Original Research

Exploring teachers’ use of technology in teaching and learning mathematics in KwaZulu-Natal schools

Odette Umugiraneza, Sarah Bansilal, Delia North
Pythagoras | Vol 39, No 1 | a342 | DOI: https://doi.org/10.4102/pythagoras.v39i1.342 | © 2018 Odette Umugiraneza, Sarah Bansilal, Delia North | This work is licensed under CC Attribution 4.0
Submitted: 03 June 2016 | Published: 14 November 2018

About the author(s)

Odette Umugiraneza, Department of Mathematics and Computer Science Education, University of KwaZulu-Natal, Rwanda
Sarah Bansilal, Department of Mathematics and Computer Science Education, University of KwaZulu-Natal, South Africa
Delia North, School of Statistics and Actuarial Science, University of KwaZulu-Natal, South Africa


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Abstract

It is often claimed that technology can be used as a tool that can facilitate teaching and learning and contribute to learners’ achievement. This article reports on a study about how KwaZulu-Natal mathematics teachers use, access and integrate technology in the teaching and learning of mathematics. A questionnaire containing closed and Likert scale questions regarding the use of technology, was distributed to 75 KwaZulu-Natal mathematics teachers. The findings reveal that the technology used most commonly by the group for teaching mathematics is calculators. Almost all the teachers reported that they never use computers in their teaching of mathematics. Although the teachers reported that they do not use computers in teaching and learning, about 80% of the participants conveyed a positive view that using technology improves learners’ understanding of mathematics. The findings further indicate that the teachers’ propensity to use technology in instructional practice is associated with demographic factors related to teaching experience, gender, level of study and participation in professional learning activities. The study also showed that teachers who have access to internet instructional resources have higher levels of confidence in teaching mathematics and hold broader beliefs about the nature of mathematics and the aims of teaching mathematics than the teachers who do not use the internet for instructional purposes.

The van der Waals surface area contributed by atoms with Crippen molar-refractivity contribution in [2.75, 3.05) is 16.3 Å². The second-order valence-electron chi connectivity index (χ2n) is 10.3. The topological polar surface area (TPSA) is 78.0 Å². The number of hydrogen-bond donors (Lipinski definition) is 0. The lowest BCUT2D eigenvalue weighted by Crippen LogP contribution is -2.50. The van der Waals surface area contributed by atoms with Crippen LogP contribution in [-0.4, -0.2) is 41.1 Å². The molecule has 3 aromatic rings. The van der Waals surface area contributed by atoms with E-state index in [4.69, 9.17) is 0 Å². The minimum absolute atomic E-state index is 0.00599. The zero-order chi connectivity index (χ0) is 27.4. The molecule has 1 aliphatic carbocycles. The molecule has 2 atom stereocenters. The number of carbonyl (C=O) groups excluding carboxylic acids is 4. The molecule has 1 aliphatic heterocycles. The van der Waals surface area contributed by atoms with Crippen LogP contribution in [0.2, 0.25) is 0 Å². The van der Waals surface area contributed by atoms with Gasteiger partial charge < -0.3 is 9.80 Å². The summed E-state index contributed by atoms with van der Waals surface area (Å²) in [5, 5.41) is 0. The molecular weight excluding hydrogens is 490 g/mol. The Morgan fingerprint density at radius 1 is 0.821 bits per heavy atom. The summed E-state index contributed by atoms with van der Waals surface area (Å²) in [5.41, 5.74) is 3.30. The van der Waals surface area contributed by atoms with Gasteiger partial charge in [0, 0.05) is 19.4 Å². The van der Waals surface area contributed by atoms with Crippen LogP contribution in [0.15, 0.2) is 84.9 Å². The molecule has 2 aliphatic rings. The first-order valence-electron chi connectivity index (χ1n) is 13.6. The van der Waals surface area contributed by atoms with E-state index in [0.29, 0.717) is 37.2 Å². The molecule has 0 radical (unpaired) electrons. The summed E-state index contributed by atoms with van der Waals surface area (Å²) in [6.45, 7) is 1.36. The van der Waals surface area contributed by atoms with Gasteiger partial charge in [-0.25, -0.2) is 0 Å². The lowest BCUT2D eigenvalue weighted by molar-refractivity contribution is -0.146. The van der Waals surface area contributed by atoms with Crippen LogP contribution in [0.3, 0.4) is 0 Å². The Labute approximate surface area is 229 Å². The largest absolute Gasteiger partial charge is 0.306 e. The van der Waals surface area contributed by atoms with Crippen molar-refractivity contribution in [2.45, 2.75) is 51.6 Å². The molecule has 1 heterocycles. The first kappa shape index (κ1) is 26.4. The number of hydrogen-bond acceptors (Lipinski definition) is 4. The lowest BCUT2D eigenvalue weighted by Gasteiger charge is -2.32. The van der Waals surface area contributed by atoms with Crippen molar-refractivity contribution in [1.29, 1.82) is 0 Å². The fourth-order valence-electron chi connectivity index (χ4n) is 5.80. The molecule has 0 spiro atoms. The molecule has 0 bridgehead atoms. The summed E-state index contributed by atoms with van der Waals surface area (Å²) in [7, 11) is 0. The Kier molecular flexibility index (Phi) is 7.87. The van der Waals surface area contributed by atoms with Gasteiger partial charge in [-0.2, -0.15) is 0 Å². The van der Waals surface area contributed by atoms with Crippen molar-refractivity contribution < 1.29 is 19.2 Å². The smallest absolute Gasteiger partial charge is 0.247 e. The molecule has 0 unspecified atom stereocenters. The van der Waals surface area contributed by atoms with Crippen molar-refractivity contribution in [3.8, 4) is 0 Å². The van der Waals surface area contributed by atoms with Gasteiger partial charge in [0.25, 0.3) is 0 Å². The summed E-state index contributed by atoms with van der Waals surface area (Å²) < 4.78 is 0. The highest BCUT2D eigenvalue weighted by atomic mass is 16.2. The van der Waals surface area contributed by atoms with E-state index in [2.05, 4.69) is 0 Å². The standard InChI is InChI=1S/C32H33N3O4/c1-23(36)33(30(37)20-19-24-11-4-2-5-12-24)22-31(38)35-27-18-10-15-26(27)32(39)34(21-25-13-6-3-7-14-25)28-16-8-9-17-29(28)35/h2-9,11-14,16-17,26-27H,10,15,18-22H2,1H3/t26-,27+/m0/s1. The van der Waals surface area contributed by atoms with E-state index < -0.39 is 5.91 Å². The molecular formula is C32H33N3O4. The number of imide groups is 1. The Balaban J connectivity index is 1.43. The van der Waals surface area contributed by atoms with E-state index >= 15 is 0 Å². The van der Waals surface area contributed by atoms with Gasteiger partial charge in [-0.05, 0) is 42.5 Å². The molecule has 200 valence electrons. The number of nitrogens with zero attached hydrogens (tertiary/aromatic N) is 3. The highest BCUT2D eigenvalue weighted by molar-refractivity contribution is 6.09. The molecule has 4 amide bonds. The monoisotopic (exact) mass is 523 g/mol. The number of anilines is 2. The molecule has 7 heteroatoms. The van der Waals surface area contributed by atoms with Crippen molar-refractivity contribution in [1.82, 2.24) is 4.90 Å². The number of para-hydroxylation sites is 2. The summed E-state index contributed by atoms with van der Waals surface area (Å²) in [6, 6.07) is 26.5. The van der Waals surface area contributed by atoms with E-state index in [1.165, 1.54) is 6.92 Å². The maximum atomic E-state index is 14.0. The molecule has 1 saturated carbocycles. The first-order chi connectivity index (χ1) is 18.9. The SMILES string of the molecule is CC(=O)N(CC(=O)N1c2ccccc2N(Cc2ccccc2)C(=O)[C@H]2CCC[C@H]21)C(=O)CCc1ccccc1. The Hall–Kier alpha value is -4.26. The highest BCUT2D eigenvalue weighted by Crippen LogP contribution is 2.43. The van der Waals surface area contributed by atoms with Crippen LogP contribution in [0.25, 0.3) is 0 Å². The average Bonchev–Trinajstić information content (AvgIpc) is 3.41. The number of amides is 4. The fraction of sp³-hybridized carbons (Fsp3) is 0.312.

Keywords

technology; mathematics teachers; statistics teachers; beliefs; confidence

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